Book Review: Nick & Norah’s Infinite Playlist by Rachel Cohn and David Levithan
I love being proved wrong about a book, and Nick & Norah’s Infinite Playlist is a good example of a happy surprise for me.
It’s possible that I just picked the wrong time of day to start this book. Perhaps I was simply too tired to give it a chance. I read about 50 pages and jotted down some quick notes before heading off to bed. My notes included phrases such as “no point of entry”, “exclusionary feel”, “impenetrable”, and “can’t relate”. Not a very auspicious beginning, to say the least.
And yet… when I continued the next day, I found my attitude toward this book completely turned around. So how and why did that happen?
For starters, a brief synopsis:
Nick is the 18-year-old bass player in a teen “queercore” punk band, who feels music — and life — deeply and passionately. Nick has been dumped recently by his girlfriend, and when she shows up at his gig, he impulsively asks the flannel-wearing girl at the bar to be his fake girlfriend for five minutes. The flannel-clad girl is Norah, who has just turned down Brown University in order to follow her on-again, off-again boyfriend to a “kibbutz” in South Africa for a year, and who is starting to realize that everything in her life may be a big mistake. Nick and Norah fake-kiss… but boy, it feels good, and thus starts a night of music, clubs, city streets, drunken friends, cab rides, Oreos, and dancing in the rain.
The book is written in alternating chapters, switching between Nick’s narration (written by David Levithan) and Norah’s (written by Rachel Cohn). The pace is quick and sharp, with dialogue that is witty, vulgar, and in-your-face. Nick and Norah are a couple of angst-ridden, deeply introspective teens, who think deeply about life, love, music, friendship, and finding meaning in the world. The beauty of this book is in the inner workings of Nick and Norah’s minds and in seeing the interplay from one chapter to the next, as Nick and Norah reinterpret each other’s actions and words, and we see the chasms of misunderstanding that must be bridged over the course of one night.
I’m always fascinated by the single-night story — they meet, they share an intense moment… but will they part forever when the sun comes up? Of course, the best example, in my mind, is Before Sunrise, a movie I could watch again and again. Nick & Norah ends up fitting nicely into this mode, showing how a chance encounter blossoms into an unexpectedly delicious and slightly dangerous, extremely intense connection. The rising sun feels like a deadline, and the only question is whether to say good-bye or face a new day together. I won’t say which happens here; in Nick & Norah’s Infinite Playlist, it’s the journey that matters.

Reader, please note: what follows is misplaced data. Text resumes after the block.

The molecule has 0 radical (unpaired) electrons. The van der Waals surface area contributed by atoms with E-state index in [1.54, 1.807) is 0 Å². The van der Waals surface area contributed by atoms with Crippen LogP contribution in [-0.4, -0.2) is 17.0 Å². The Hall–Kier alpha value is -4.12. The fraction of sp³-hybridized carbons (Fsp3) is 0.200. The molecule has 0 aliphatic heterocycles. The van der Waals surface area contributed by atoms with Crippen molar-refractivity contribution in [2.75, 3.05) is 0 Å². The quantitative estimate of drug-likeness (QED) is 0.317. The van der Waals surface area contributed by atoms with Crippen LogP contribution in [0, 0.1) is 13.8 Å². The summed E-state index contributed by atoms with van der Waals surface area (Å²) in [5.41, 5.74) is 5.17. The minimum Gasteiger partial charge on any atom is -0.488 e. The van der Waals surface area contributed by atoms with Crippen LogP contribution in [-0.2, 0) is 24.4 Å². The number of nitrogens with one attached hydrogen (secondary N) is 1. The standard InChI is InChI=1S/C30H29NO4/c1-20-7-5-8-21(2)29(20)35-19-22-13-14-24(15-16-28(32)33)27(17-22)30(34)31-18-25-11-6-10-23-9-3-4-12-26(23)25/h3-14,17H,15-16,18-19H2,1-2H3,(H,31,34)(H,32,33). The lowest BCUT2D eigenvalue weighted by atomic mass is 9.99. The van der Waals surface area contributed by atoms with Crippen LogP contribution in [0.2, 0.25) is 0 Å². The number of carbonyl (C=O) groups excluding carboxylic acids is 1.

So why the about-face for me regarding this book? Again, perhaps it was just a matter of starting the book at the wrong time, but I found the early chapters somewhat off-putting due to their setting in the Lower Manhattan punk-rock scene. The club, the people, and the musicians — all seemed to be flashing the words “not for you” at me in big neon letters. I read a lot of young adult fiction. I am definitely not a young adult myself. But as I’ve said many times, the best YA fiction is just good fiction, period. You shouldn’t need to be a teen or twenty-something to read a book about people in that demographic, so long as it’s a good book with well-drawn characters. At the beginning of Nick & Norah, I felt that age would be a barrier to my enjoyment. As the story progressed, however, I began to really enjoy Nick and Norah’s explorations not just of each other but of their own fears and hopes. The more deeply the characters journeyed, the more I came to appreciate the passion and emotion expressed by the gorgeous, full-frontal, no-holds-barred writing.
I was originally drawn to this book after having read the authors’ two other collaborative efforts, Dash & Lily’s Book of Dares and Naomi & Ely’s No Kiss List. Both were lovely, and both featured the pattern of alternating voices that work so well in Nick & Norah. As an added attraction, all three books read as love letters to New York, and it’s great fun to revel in this glorified, gritty version of the city, its people, and its hidden treasures.
A note: I have not seen the movie version of Nick & Norah’s Infinite Playlist, and I’m not sure that I’d want to. For me, the glory of the book is in getting inside the characters’ heads, and I can’t imagine that translating well to the big screen. Plus, from the movie stills I’ve seen, the casting does not at all match the pictures in my head, and I don’t want to replace “my” Nick and Norah with the Hollywood version. (But if you’ve read the book and seen the movie, please do share your thoughts! How do they compare?)
All in all, I’m very glad that I stuck with this book long enough to get past my initial turned-off phase, as I ended up enjoying it very much. This is a short, quick, intense read, but one which really held my interest and touched my emotions as well.